Are the Sun and Moon the Same Size?

The sun and moon are two objects in our solar system that have a lot of influence over Earth. And given the prevalence of these objects in our sky, it has left many wondering if the sun and moon are the same size – because it sure looks like they are.

The short answer is no, the sun and moon are not the same size but that doesn’t explain why it looks that way.

Their seemingly similar size just happens to be a strange coincidence. The moon and sun have the same angular size in the sky, despite their size differences. 

Seestar image examples

The Sun and Moon photographed using the same focal length (250mm) on the Seestar S50 smart telescope.

Sun and Moon Size Differences

The sun’s diameter is 864,000 miles, which is approximately 400 times larger than the moon, at only 2,160 miles. Given these numbers, you would assume that the sun would appear enormous, in comparison with the moon, so why doesn’t it? That’s because the sun also happens to be 400 times further away from Earth than the moon. 

This ‘match’ of size difference and distance, is the reason that the sun and moon appear to be the same size from Earth. It is also the reason that we are able to observe amazing celestial events, such as a solar eclipse.  


This phenomenon involves the Moon passing between Earth and the sun, casting a shadow over Earth by blocking the sun. This happens when the sun and moon orbital planes intersect and the distances align, which happens about every 18 months. 

What are the odds?

The moon formed approximately 4.5 billion years ago, born out of a collision between Earth and Theia. Since its formation, it has been slowly inching away from Earth each year.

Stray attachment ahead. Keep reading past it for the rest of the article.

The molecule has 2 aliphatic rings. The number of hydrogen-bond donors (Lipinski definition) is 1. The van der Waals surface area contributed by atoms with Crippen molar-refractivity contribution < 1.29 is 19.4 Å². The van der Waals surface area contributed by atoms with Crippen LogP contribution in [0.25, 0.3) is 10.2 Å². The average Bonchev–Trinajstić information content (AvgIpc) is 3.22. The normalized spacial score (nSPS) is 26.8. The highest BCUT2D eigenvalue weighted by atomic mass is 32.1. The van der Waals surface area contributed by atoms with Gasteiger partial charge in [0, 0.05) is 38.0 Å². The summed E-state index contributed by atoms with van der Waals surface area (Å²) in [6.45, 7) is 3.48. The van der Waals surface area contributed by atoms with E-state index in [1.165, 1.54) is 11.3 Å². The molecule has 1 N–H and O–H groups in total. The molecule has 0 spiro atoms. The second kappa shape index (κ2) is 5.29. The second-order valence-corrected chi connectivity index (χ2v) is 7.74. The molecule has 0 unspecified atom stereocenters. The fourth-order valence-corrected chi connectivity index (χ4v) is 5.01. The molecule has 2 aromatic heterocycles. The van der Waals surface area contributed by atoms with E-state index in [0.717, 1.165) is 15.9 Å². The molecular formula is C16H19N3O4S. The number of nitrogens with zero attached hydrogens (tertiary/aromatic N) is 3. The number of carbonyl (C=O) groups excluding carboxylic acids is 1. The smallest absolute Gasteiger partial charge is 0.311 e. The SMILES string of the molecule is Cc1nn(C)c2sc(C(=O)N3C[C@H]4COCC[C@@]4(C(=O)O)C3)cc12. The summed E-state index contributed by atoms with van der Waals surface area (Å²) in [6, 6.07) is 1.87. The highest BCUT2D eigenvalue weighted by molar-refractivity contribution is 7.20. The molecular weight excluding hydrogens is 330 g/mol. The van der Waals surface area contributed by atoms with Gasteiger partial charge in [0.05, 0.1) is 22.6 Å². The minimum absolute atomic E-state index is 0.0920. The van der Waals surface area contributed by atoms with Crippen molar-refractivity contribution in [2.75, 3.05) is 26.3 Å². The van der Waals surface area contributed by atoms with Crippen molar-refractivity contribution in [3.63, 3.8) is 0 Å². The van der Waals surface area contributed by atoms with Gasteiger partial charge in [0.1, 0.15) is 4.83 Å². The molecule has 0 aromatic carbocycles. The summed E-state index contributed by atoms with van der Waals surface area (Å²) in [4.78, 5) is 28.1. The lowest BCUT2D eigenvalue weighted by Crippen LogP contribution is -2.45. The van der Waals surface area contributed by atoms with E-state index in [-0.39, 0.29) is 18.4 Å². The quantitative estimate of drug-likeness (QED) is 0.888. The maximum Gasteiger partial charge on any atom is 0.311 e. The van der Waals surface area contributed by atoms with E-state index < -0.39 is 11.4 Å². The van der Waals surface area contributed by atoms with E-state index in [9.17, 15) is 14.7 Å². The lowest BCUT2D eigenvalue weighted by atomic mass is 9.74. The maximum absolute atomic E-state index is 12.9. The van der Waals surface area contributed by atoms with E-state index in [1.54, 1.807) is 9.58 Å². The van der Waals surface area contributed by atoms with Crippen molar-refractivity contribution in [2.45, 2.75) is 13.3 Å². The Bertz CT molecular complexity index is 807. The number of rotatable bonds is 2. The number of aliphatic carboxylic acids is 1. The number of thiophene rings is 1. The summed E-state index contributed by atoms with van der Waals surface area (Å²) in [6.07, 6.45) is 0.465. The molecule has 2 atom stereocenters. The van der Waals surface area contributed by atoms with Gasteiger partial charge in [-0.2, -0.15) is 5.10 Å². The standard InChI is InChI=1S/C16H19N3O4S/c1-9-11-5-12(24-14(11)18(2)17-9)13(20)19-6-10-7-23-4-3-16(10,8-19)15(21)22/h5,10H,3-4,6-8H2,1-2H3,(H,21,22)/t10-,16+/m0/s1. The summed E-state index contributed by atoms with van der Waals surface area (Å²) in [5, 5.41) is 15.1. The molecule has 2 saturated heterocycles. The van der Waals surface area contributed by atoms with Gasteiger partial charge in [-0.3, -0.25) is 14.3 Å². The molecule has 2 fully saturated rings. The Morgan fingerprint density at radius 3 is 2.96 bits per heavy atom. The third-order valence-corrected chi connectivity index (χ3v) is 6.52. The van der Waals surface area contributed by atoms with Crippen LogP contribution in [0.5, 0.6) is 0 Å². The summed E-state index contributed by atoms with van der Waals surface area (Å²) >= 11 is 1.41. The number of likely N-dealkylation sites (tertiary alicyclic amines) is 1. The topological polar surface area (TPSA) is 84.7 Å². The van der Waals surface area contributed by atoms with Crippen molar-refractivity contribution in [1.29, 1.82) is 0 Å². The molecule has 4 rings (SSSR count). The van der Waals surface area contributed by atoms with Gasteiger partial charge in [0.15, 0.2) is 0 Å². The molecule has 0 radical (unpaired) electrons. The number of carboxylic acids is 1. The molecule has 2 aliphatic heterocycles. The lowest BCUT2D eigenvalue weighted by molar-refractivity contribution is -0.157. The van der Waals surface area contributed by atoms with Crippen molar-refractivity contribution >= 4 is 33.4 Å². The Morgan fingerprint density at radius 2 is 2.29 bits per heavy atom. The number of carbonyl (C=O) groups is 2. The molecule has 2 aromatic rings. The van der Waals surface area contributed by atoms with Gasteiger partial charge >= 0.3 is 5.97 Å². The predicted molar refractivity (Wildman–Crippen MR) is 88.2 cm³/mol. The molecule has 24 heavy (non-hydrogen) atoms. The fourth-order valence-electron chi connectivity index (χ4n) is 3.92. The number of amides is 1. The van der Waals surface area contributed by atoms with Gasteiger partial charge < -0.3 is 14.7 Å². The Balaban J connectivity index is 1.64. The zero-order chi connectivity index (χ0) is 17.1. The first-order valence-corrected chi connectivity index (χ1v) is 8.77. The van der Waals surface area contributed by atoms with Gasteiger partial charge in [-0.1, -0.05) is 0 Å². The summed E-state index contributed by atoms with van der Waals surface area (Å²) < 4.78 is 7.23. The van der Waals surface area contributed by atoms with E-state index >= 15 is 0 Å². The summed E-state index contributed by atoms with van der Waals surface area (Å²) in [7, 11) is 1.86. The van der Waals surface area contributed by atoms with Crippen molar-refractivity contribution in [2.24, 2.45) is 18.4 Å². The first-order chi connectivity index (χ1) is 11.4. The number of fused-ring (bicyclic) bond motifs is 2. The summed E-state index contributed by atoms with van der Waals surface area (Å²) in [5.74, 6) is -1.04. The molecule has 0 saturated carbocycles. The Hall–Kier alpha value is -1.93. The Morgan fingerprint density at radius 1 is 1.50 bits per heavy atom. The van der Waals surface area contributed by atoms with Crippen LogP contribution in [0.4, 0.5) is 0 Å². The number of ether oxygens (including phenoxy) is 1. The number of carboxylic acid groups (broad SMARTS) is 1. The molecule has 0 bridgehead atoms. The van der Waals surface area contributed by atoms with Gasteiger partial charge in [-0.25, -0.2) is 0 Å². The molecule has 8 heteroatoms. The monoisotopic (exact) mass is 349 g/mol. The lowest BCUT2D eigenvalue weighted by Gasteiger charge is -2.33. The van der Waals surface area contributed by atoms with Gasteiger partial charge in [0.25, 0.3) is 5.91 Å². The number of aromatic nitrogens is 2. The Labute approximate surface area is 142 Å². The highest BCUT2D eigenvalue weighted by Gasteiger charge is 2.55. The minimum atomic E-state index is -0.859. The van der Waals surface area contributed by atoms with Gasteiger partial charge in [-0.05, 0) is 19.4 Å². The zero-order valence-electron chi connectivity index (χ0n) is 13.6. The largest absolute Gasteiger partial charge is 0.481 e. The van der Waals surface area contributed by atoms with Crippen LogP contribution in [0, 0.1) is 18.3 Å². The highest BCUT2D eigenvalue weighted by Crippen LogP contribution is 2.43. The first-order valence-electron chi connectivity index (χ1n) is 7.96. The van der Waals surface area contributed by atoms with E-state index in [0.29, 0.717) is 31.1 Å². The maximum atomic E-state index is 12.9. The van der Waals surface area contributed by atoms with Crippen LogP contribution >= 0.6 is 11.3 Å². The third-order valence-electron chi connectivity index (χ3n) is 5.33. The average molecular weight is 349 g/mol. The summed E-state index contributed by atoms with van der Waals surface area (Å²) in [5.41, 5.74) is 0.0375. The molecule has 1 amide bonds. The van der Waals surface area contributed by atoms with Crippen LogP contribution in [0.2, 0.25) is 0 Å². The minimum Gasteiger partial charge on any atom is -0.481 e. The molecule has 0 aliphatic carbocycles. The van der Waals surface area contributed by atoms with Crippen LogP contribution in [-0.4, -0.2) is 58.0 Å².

full moon

Full Moon through a telescope

At this time, the moon is the perfect distance to appear the same size as the sun and block it out during an eclipse. As time passes, the moon will continue to get further away from Earth.

It would be difficult to calculate the odds of the size differences of these objects aligning to the point where solar eclipses are possible. Millions of years from now, only annular or partial eclipses will be observable from Earth. 

solar eclipse

A partial solar eclipse occuring at sunrise on June 10, 2021.

According to mathematical astronomer Myles Standish, in the field of solar system dynamics and celestial mechanics, “the similarity among the planets and moons that make up our solar system is unique and doesn’t occur with any other planets and moons in our immediate neighborhood of space”. 

Solar Eclipses

Though there are four different types of solar eclipses, none are more spectacular than a total solar eclipse. As mentioned above, the fact that we are alive during a time when we are able to witness this celestial event is pretty incredible. 

A total solar eclipse is where the moon casts its umbra (or shadow) on Earth’s surface. Those on Earth who are positioned in the direct path of the umbra will see the sun backlighting the moon. During this brief time, the sun is completely covered and we see the outer atmosphere of the sun (i.e. the corona). 

Total Solar Eclipse

Photo Credit: NASA/Aubrey Gemignani

Related Content 

Why do the sun and moon appear the same size?